Transport in Turkmenistan

Transport in Turkmenistan includes roadways, railways, airways, seaways, and waterways, as well as oil-, gas-, and water pipelines. Road-, rail-, and waterway transport fall under the jurisdiction of the Ministry of Industry and Communications.[1]

During Soviet times Turkmenistan's transportation infrastructure was in general disrepair and neglected.

Since 1991 Turkmenistan has completed a number of major national and international transportation projects.

Turkmenistan is also part of the international transport corridor created under the Ashgabat agreement, signed by India, Oman, Iran, Turkmenistan, Uzbekistan and Kazakhstan, for creating an international transport and transit corridor facilitating transportation of goods between Central Asia and the Persian Gulf.[2]


Turkmenistan Airlines Boeing 767-300ER.

Air service began in 1927 with a route between Chardzhou (Türkmenabat) and Tashauz (Dashoguz), flying German Junkers 13 and Soviet K-4 aircraft, each capable of carrying four passengers. In 1932 an aerodrome was built in Ashgabat on the site of the current Howdan neighborhoods, for both passenger and freight service, the latter mainly to deliver supplies to sulfur mines near Derweze in the Karakum Desert.[3]

Airports serving the major cities of Ashgabat, Dashoguz, Mary, Turkmenabat, and Türkmenbaşy, which are operated by Turkmenistan's civil aviation authority, Türkmenhowaýollary, feature scheduled domestic commercial air service.[4][5] Under normal circumstances international scheduled commercial air service is limited to Ashgabat. During the COVID-19 pandemic, however, international flights take off from and land at Turkmenabat, where quarantine facilities have been established.[6][7]

State-owned Turkmenistan Airlines is the only Turkmen air carrier. Turkmenistan Airlines' passenger fleet is composed only of Boeing aircraft.[8] Air transport carries more than two thousand passengers daily in the country.[9] Under normal conditions, international flights annually transport over half a million people into and out of Turkmenistan, and Turkmenistan Air operates regular flights to Moscow, London, Frankfurt, Birmingham, Bangkok, Delhi, Abu Dhabi, Amritsar, Kyiv, Lviv, Beijing, Istanbul, Minsk, Almaty, Tashkent, and St. Petersburg.

Small airfields serve industrial sites near other cities, but do not feature scheduled commercial passenger service. Airfields slated for modernization and expansion include Garabogaz, Jebel, and Galaymor.[10][11][12][13][14] A new airport at Kerki was commissioned in June 2021 and is slated to begin regular domestic passenger service in January 2022.[15] The new Turkmenabat International Airport was commissioned in February 2018.[16] In 2014, Turkmenistan had an estimated 26 airports.[17] One heliport was in operation.[18]


Turkmen Diesel locomotive

The first rail line in Turkmenistan was built in 1880, from the eastern shore of the Caspian Sea to Mollagara. By October 1881 the line was extended to Kyzyl-Arvat (today's Serdar), by 1886 had reached Chardzhou (today's Turkmenabat). In 1887 a wooden rail bridge was built over the Amu Darya, and the line was continued to Samarkand (1888) and Tashkent (1898).[19] The rail line connecting Mary to Serhetabat was completed in 1898, and the train ferry between Kislovodsk (Türkmenbaşy and Baku began operating in 1905.[20]

Rail service in Turkmenistan began as part of Imperial Russia's Trans-Caspian Railway, then of the Central Asian Railway. After the collapse of the USSR, the railway network in Turkmenistan was transferred to and operated by state-owned Türkmendemirýollary.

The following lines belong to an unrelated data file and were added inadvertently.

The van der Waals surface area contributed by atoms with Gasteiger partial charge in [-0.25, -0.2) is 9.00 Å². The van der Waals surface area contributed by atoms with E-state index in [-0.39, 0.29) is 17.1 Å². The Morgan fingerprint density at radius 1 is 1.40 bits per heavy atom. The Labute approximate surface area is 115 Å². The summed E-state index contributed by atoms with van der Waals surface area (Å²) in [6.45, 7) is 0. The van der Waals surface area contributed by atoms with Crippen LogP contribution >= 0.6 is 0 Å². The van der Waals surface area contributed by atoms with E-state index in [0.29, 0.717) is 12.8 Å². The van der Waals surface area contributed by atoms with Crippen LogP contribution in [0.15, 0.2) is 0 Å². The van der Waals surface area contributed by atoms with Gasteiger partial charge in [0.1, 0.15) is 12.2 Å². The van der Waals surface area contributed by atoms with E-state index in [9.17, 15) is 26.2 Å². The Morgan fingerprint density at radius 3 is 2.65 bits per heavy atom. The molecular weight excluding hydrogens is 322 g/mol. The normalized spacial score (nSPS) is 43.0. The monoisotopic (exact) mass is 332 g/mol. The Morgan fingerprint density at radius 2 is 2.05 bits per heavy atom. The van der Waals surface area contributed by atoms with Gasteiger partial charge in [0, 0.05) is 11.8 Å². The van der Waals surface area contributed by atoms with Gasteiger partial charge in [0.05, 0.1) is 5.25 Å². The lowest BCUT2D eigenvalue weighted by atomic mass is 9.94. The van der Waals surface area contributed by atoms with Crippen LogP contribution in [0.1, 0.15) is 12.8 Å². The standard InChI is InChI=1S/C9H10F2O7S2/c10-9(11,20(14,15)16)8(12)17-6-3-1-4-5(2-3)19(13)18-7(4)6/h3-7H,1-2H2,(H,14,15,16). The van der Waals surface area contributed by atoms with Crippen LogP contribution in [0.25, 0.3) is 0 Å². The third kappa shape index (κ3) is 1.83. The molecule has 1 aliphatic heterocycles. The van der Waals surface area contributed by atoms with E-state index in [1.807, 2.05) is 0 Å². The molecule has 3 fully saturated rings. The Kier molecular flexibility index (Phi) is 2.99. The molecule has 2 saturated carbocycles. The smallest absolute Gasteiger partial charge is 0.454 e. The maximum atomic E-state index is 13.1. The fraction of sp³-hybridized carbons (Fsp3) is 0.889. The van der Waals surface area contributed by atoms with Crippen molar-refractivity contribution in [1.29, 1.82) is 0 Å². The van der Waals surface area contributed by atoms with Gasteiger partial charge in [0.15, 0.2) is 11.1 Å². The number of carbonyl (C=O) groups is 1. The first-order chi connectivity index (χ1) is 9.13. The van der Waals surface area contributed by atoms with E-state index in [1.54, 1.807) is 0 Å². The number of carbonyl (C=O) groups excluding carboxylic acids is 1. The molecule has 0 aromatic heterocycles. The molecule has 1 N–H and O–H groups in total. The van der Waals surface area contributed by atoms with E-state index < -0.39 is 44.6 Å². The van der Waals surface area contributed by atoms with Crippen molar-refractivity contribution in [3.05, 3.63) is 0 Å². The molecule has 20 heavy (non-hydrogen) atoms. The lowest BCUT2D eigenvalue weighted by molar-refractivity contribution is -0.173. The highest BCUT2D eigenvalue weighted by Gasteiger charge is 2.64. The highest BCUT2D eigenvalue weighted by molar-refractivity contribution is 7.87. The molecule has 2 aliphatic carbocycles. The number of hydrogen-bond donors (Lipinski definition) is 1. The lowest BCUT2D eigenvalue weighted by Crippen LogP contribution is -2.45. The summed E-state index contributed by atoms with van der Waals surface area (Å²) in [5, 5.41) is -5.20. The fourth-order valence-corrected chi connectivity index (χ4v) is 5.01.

Rail gauge is the standard Russian- and Soviet 1520 millimeters.

The total length of railways is 3181 km. Only domestic passenger service is available, except for special trains operated by tour operators.[21] The railway carries approximately 5.5 million passengers and moves nearly 24 million tons of freight per year.[22][23]

Bereket Railway Station in (Bereket) is an important junction of the Trans-Caspian Railway and North-South Transnational Railway.

The Tejen-Sarahs-Mashhad railway, built in 1996 by Turkmenistan and Iran, has become a vital freight link of Central Asian-, Russian-, and European rail systems with South Asia and the Persian Gulf.[18][20] In 2006 the Trans-Karakum Railway, a direct link between Ashgabat and Dashoguz, halved travel time between the southern and northern borders.[18][20]

The Kazakhstan-Turkmenistan-Iran railway link, part of the North–South Transport Corridor, is a 677 km (421 mi)-long railway line connecting Kazakhstan and Turkmenistan with Iran and the Persian Gulf since 2014. It links Uzen in Kazakhstan with Bereket and Etrek in Turkmenistan and ends at Gorgan in Iran's Golestan province. In Iran, the railway connects to the national network, including seaports on the Persian Gulf.[24] The project cost an estimated $620 million, shared by the governments of Kazakhstan, Turkmenistan and Iran.[24][25] This link of the North-South Transnational Railway runs 137 km in Kazakhstan, 470 km in Turkmenistan and 70 km in Iran. Work in Turkmenistan commenced in Bereket in December 2007 and in Kazakhstan in July 2009, and was completed in late 2014.

In late 2016, a railway line from Kerki south to Ymamnazar on the border with Afghanistan and beyond to Aqina in Andkhoy District was opened.[26] It is expected to become part of a railway corridor through northern Afghanistan. This line was subsequently extended to Andkhoy.[27]

In February 2018, the existing rail line between Serhetabat and Torghundi in Afghanistan was restored to service.[28][29] This line is planned to be extended to Herat, where it could potentially connect to a rail line under construction from Khaf, Iran.[30]